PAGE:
Hubbard Street + Second City
10/16-10/19: Harris Theater for Music and Dance, 205 E. Randolph, hubbardstreetdance.com. $25-$94.
Hubbard Street sees the start of its new season as a chance to take itself less seriously. The company is collaborating with Second City’s laugh masters for a performance that combines sketch comedy with contemporary dance. But unlike Second City’s past collaborations, such as the Guide to the Lyric Opera, in which the company simply used the other discipline as the inspiration for sketches, this will be more of a blend of the two arts. The performance centers around three pieces, including one featuring Second City’s Tim Mason and Hubbard Street’s Robyn Minkeo Williams that tells the story of a dancer and a nondancer who fall in love.
When the groups first met, the players had to weather some culture shock.
“When improvisers and comedians get together, it’s very loud, everyone’s talking at the same time. We’re just not very respectful of anything,” Mason says. “Then we go into the dance studio, and it’s very quiet, very serious. What they were doing is so dramatically beautiful that it felt like a completely different world.”
“The biggest challenge in the workshop was for the dancers not to feel like they were wrong in any way,” Williams says. “As dancers sometimes you just want to nail it. This approach is a bit different.”
The longer the performers worked together, the more clear the similarities between their creative processes became. Both disciplines rely on an improvisational jumping-off point, and once that common thread was discovered, the pieces began falling into place. The result will likely have the theatricality and narrative flow of the typical Hubbard Street show, spiked with sketch comedy that, as the show evolves, may even include some classic material from the Second City archives. —Brianna Wellen
10/15-10/26: Wed-Fri 7:30 PM, Sat 2 PM and 7:30 PM, Sun 2 PM, Auditorium Theatre, 50 E. Congress, 312-386-8905, joffrey.org, $33-$170.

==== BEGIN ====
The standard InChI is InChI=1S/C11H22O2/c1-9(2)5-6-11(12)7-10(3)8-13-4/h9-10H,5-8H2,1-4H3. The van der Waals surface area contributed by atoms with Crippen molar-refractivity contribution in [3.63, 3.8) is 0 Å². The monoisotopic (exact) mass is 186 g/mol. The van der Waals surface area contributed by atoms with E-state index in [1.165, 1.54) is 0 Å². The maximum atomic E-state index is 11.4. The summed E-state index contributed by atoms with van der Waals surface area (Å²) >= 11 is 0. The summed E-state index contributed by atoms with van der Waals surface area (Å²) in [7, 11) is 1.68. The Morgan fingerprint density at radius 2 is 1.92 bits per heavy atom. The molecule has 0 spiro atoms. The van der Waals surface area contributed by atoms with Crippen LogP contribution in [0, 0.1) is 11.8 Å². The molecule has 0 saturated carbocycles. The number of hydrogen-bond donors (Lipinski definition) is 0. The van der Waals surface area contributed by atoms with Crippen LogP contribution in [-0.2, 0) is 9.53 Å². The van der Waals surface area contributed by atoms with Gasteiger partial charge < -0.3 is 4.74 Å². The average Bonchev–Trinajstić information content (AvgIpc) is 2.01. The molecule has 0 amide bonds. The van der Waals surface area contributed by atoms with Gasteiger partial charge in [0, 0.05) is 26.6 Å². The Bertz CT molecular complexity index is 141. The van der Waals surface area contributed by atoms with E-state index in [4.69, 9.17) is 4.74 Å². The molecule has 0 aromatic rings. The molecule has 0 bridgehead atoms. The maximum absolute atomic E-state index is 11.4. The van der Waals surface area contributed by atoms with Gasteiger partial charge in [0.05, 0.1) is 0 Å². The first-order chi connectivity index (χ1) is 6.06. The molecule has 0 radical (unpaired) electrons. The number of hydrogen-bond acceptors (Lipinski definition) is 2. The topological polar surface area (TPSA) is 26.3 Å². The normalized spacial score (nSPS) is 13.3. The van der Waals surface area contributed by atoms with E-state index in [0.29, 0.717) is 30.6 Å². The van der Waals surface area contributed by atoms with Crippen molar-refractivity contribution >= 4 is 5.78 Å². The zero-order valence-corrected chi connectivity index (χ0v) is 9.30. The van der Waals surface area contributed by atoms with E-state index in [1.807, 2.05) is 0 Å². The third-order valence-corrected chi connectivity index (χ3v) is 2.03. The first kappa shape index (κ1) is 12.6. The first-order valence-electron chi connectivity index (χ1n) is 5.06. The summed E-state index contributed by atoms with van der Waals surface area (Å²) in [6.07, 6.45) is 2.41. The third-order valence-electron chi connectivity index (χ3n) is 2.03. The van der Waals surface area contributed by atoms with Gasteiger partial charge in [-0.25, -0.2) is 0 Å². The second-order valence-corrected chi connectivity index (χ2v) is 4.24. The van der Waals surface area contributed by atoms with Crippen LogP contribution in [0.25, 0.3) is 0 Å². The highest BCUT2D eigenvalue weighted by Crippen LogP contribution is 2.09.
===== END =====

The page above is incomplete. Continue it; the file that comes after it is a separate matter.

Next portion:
Christopher Wheeldon’s Swan Lake first opened in 2004 as a special commission for the Pennsylvania Ballet. At the Joffrey this fall, it receives its third treatment. Though the English choreographer’s version isn’t his most acclaimed full-length ballet—that would be this year’s The Winter’s Tale, Wheeldon’s dance adaptation of Shakespeare’s play—his spin on the Tchaikovsky perennial is interesting.
Audience members typically respond intensely to Swan Lake‘s principal ballerina, whose presence is extrapowerful because she plays both the virtuous swan maiden Odette and her wicked double, Odile. But Wheeldon locates the sensuality in the male roles. “It’s not [about] the swans,” says Wheeldon, 41, on break from rehearsals at the Joffrey’s studios. “It’s much more [Prince] Siegfried’s story.”
Placing Siegfried at the center of Swan Lake isn’t unheard of. What makes Wheeldon’s version so compelling is that he effectively designates Siegfried the sole point of entry without tampering with the ballet’s core, the choreography by Marius Petipa and Lev Ivanov. The magic is in the framing: beginning the show in a rehearsal studio, Wheeldon traces “the story of how the dancer”—the man who plays Siegfried—”gets to the stage and performs a role.”
But rather than make the action of the ballet a reverie in the dancer’s mind, Wheeldon seeks to show the performer losing himself in the part. “He goes so far in finding his way as Prince Siegfried,” he says, “that he actually becomes Prince Siegfried.” The ballet the audience eventually sees executed is recognizably Swan Lake; it’s the dancer’s immersive fantasy that transforms the studio into the lake.
Wheeldon says he retains Swan Lake‘s traditional elements despite this play-within-a-play conceit out of respect for the material and because he feels a keen obligation to keep the audience onboard. “You have to tell this story. You can tell it however you want, but you have to make it clear,” he says. “Otherwise people are just mystified.” —Jena Cutie
Trade Winds/Aires de Cambio (“Air of Change”)
Thu 10/9-Sat 10/11, 8 PM, Dance Center of Columbia College, 1306 S. Michigan, 312-369-6600, colum.edu/dance_center, $30.
In 2013, Havana-based troupe DanzAbierta flew into town to perform a piece by Susana Pous on a program split with Jan Bartoszek’s Hedwig Dances. Today the two companies are collaborating on an evening-length work with a key challenge: Bartoszek and Pous had to develop the choreography for their joint effort in separate cities. But the constraint has its upsides. Not only does it jibe with the theme of cross-cultural encounters, it gives the show its form—an imaginary line down the middle of the stage detains the companies in a kind of enforced opposition. They don’t look at each other, don’t acknowledge each other, don’t influence each other, never switch sides, and, except for a couple strategic scenes, never dance at the same time. Instead they trade off, depicting the particulars and universals of their respective cities—dominos, baseball, the passing seasons. The back-and-forth suggests the difficulties of intercultural exchanges: in the shadow of irreconcilable differences, the best one can do is present two versions side by side and hope they merge in the viewer’s mind. —Jena Cutie